In April 2013 Dave photographed her again hauled-out on North Haven beach. She was heavily moulting, so Dave wasn't able to use the pattern of her coat to identify her but her scars make her an unmistakable seal.

And then she was seen again on Skomer by Ed and myself in March 2015. She seemed to return to Skomer regularly and liked hauling-out on North Haven beach. She was becoming a beautiful adult female (ignoring the scars).

This year we photographed her several times between the 9th and 19th of September - again hauled-out on North Haven beach. She did look rather big and we were wondering whether she was pregnant. By now she was in her 7th year and Grey Seals usually start breeding around that time.

And then - hurrah - on 30th of September she was seen with her (probably) first ever pup. The scars are still, after all these years, very raw and it seems that they have burst open again. Maybe it's  because she put on a lot of weight during her pregnancy. She will have to feed her pup, now weighing around 12kg, until it is about 50kg and she won't be able to go hunting whilst doing so. She will use up all her blubber to produce fat rich milk and only after three weeks of suckling will she be able to leave her pup and go back to sea to feed herself.

What an amazing success story and how wonderful that seals have been studied on Skomer so intensely for 34 years so we can tell such tales. We are very fortunate that NRW are funding this incredible piece of research.

(Skomer Warden)

Friday, 29 September 2017

What goes bump…

Here on Skomer Island there is so much that goes on that we don’t see. During July and August we began to receive sightings of an otter roaming about on the island. Excited by the news, we placed trail cameras at certain places on the island hoping to get a better sight of this rare and elusive mammal. While we did get fleeting views of the otter, what also excited us was the other wildlife as well as the behaviour shown when humans were not around to interfere. In particular, we were especially excited by the appearance of water rail! These particularly shy birds are recorded only rarely on the island during summer but by using these hidden cameras, we have been able to regularly get some great views!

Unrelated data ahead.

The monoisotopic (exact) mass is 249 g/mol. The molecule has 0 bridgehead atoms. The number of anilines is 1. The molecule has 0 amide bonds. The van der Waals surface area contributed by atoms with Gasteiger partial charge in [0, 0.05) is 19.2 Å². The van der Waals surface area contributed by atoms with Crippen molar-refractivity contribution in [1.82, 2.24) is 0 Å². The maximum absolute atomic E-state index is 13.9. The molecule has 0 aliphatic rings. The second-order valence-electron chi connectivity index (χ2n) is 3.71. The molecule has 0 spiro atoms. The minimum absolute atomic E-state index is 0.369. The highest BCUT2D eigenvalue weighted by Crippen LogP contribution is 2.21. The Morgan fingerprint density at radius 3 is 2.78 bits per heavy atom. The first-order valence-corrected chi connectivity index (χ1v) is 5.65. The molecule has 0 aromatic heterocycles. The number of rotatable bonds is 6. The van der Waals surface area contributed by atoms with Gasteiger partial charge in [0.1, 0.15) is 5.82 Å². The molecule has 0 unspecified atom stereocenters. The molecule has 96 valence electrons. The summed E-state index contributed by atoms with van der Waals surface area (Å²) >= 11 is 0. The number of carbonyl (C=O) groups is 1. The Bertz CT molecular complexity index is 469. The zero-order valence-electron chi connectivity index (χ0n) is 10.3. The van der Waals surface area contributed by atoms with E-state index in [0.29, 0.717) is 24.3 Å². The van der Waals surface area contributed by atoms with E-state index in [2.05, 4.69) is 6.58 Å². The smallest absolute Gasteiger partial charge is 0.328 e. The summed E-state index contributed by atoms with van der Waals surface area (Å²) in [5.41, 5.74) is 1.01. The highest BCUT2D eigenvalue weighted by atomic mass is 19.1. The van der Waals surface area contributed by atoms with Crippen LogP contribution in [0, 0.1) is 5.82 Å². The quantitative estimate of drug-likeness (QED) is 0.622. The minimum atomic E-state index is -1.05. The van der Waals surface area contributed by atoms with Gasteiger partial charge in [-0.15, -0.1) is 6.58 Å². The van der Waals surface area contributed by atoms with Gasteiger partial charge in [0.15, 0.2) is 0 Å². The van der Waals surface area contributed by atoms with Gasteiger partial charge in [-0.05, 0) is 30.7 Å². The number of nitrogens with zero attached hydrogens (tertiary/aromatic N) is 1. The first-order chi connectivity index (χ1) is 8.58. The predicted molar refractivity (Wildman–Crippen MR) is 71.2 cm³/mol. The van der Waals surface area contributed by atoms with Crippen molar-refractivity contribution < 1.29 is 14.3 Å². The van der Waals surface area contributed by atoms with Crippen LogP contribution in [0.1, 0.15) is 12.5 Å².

Water Rail zipping past the camera

 It was not just water rails that were seen however. Our cameras also recorded fighting shearwaters, a puffling recently emerged from its burrow, foraging wood mice and even a dead shearwater that attracted gulls, crows and magpies to feed on it. All in all, it’s been really interesting to see what goes on when we’re not looking!
Carrion Crow, doing what it says in the name

In total, we’ve recorded over twenty species of animals (not counting the clouds of moths that were seen at night!), with everything from passerines such as Whitethroats and Sedge Warblers, to much larger Lesser Black-backed Gulls, Pheasants, Moorhen and (of course) an Otter. Perhaps the most interesting observation however, was just how curious our magpies are! While none of the other birds or mammals paid any heed to the hidden trail cameras, the magpies very quickly picked up that something new was in the neighbourhood, and spent quite some time pecking at the screens trying to work out what these strange new objects were.

A curious Magpie

While the trail cameras have been recording shy species and interesting behaviour on land, Jake, one of our Long Term Volunteers, has been putting out an underwater time lapse camera in North Haven to monitor the fish species that pass by. The kelp beds by the edge of the cliffs have proven to be particularly rich in life, with sea bass being regularly seen there, along with ballan wrasse, two spot gobies and shoals of both adult and juvenile pollock.

Bass swimming past the camera in the North Haven kelp

Jake and Joe, Long Term Volunteers 

Thursday, 21 September 2017

Seasonal Change

With autumn starting to set in and my three and a half month stint on Skomer Island as a Long-term Volunteer (LTV) over, it is natural for me to be reflecting on change. Change turned out to be a very visual aspect of the habitats and wildlife on Skomer Island especially with the Wildflowers.